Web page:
clock menu more-arrow no yes mobile

Filed under:

MLB draft 2017: Who should the Tigers take with their 1st pick?

The Bless You Boys staff debates which player the Tigers should aim to select on June 12.

MLB: Boston Red Sox at Detroit Tigers Rick Osentoski-USA TODAY Sports

Merry Christmas, prospect lovers! Today is Monday, June 12, and the first day of the 2017 MLB draft. Starting at 7:00 p.m. ET, teams will make their first two selections of this year’s draft, with the final 38 rounds coming on Tuesday and Wednesday.

We here at Bless You Boys have been hard at work previewing this year’s draft class. While projecting who each team will take with their first pick is a tough, tough business, we have tried to profile as many potential draft picks as possible leading up to the Detroit Tigers’ first selection, at No. 18 overall.

While our writers have interjected a bit of opinion here and there when previewing this year’s crop of amateur talent, we haven’t offered up our official picks yet. Some of the BYB staff chimed in as to who they want the Tigers to select with their first draft pick.

This week’s question: Which player would you like to see the Tigers select with their 1st round draft pick?

Ashley: I'm pretty interested in Nick Pratto. There's every indication he will go higher than 18th overall, but a few mock drafts have suggested he could still be around by the time the Tigers get their first pick. I think I just like the idea of the Tigers selecting a decent-hitting, athletic position guy instead of a hard-throwing pitcher for once. There is not much scouting logic behind my choice, just gut and a player who intrigues me. Pratto would be a very exciting get for the Tigers.

Jay: Jo Adell would certainly be a nice addition to the Tigers’ farm, and he will likely be available by the time they are on the board if he doesn’t go to the Los Angeles Angels, who are reportedly interested. Adell has everything one could hope for with a player available at the 18th pick. He is a spectacular athlete, with above average power and matched set of plus arm, glove, and wheels that make him an incredible defender. The only big question with him is the hit tool. Specifically, Adell strikes out a lot. When he makes contact, it’s loud, but the whiffs come easily and frequently. If the issue is mechanical, it can be fixed, and there will be a team who thinks they can accomplish that. If he does get that issue ironed out, there’s a good chance he will be a star. Even if he only hits .225 in the majors, he could still be a good fourth outfielder on the merit of his defense and power.

Cameron: I would like to see the Tigers take someone who isn't a hard throwing righthander with command issues that projects as a reliever. Maybe take a position player. Switch it up a little bit.

Brandon: It’s so hard to say, but Evan White intrigues me a bit. A right-handed bat with an above-average hit tool, plus speed, and average power. While he played first base for Kentucky, he has the tools to be a plus corner outfielder, possibly even plus in center field. As a three season college standout, he should have a fairly quick path to the majors with some polishing. At 6'3, 180 pounds there's also room for him to add muscle and turn that consistent line drive contact into dingers.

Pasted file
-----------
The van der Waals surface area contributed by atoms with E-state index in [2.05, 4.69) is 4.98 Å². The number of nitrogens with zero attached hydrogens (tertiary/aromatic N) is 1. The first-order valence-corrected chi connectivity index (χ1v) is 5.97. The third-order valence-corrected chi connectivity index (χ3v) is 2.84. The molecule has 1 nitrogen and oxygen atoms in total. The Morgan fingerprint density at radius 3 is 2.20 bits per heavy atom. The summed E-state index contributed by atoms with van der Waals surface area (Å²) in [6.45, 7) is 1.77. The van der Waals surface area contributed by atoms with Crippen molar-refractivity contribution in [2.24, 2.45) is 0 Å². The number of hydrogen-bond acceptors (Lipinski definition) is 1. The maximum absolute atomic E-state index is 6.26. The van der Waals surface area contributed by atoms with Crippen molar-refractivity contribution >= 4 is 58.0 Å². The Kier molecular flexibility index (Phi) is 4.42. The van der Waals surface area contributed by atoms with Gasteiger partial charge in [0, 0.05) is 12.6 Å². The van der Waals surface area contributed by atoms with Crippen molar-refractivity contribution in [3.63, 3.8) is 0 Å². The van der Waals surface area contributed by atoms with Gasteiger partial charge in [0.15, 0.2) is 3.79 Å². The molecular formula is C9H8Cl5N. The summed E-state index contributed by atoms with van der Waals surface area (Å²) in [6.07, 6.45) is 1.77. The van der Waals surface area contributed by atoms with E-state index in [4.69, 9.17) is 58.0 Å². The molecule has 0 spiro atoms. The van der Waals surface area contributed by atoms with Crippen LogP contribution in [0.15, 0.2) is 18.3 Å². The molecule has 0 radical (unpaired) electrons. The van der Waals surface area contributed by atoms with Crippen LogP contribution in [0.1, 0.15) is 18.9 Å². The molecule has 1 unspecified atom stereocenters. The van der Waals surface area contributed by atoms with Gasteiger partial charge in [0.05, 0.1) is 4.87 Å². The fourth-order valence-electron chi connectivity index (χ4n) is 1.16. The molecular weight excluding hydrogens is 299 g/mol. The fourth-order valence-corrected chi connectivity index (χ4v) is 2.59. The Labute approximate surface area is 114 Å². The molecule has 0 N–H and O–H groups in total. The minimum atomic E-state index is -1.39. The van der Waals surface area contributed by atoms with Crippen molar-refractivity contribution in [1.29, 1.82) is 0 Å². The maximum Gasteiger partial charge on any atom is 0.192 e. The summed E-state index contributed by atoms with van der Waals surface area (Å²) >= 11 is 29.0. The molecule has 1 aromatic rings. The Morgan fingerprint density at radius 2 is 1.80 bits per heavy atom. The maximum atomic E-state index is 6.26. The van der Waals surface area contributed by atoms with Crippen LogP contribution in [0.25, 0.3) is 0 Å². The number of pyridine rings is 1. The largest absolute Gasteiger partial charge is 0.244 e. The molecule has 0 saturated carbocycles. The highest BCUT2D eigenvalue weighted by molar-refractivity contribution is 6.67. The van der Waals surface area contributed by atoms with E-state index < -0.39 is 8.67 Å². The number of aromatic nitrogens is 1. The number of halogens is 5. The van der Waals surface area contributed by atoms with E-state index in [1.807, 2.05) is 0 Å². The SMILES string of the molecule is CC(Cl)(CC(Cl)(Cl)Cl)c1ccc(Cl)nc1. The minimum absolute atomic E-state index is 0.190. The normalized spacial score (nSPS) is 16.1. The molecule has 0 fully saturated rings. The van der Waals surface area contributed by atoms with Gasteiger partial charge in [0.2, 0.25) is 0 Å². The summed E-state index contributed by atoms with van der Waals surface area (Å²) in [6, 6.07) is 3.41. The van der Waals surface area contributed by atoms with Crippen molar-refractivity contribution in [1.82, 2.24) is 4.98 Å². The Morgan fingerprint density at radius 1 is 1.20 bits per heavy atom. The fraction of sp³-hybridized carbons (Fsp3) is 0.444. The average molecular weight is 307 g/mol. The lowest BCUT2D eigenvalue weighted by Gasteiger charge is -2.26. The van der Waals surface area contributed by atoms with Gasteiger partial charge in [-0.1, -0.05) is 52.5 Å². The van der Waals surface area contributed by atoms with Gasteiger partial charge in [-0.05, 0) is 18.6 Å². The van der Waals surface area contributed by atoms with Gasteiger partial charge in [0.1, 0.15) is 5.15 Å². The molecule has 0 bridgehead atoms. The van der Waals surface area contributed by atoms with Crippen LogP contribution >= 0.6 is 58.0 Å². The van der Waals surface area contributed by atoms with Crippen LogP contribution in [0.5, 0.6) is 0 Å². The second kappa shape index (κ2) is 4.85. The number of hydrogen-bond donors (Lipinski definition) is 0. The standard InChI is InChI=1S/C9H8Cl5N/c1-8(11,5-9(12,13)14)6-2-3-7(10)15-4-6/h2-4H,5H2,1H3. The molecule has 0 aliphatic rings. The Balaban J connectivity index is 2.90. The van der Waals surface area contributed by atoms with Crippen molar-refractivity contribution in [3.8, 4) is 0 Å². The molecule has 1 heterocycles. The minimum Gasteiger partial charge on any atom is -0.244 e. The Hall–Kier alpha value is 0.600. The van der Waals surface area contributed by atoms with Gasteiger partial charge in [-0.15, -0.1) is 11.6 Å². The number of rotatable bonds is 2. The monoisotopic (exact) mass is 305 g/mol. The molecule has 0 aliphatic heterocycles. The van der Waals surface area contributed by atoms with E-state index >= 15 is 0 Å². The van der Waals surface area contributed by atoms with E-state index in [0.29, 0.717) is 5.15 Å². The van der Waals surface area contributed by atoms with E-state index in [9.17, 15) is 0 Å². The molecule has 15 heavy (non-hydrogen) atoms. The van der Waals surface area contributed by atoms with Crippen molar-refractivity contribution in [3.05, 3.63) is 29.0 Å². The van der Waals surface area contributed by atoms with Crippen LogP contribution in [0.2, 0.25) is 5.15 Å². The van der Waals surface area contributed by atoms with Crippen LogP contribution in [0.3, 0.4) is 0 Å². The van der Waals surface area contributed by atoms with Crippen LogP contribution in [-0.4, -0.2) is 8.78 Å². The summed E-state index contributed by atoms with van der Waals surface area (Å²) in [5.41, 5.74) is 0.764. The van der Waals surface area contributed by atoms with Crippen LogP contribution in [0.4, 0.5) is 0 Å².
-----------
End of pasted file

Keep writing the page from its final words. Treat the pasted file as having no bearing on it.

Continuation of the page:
Jake: I think the Tigers should take the best player available, because this farm system could use as much talent as possible. However, there's something to be said about using the draft to acquire position players. In my mind, the common denominator running through the 2015 Kansas City Royals, the 2016 Chicago Cubs, and the 2017 Houston Astros (who look unstoppable so far) is that the team's core of key position players were drafted and developed by the team. It's much more cost-effective to develop position players than to pay through the nose for their decline years in free agency, as the Tigers have often done. With a very young major league rotation, and several promising arms moving up through their pipeline, acquiring some plus position players seems like a logical move.

John: The Tigers have become synonymous with drafting power pitchers. I'm so, so, so tired of drafting power pitchers. I would love to see them snag a guy with a bat that projects to be average or better, and who can field his position exceptionally well. I’m thinking more of a high-floor kind of player who isn't going to take half a decade to develop. I'm a fan of Logan Warmoth. He might not stick at shortstop because of his arm, but at either of the middle infield spots, he is a safe bet to do everything I'm looking for.

Rob: I might give my left arm for the Tigers to end up with someone like Vanderbilt outfielder Jeren Kendall, who has been dropping on draft boards recently due to his high strikeout rate. However, this won’t happen — Kendall is still probably a top 10 pick — so a more reasonable ask is D.L. Hall, a prep lefthander out of Georgia. Combined rankings from all the major draft projection outlets place Hall as the No. 11 prospect in this year’s draft, but ESPN’s Keith Law has projected him to the Tigers in each of his past two mock drafts. Hall features a mid-90s fastball and a power curveball, along with a developing changeup. Law even labeled it “top-five stuff,” but cited some minor concerns with Hall’s makeup that have him sliding a bit on draft boards. I’m hoping he falls all the way to No. 18.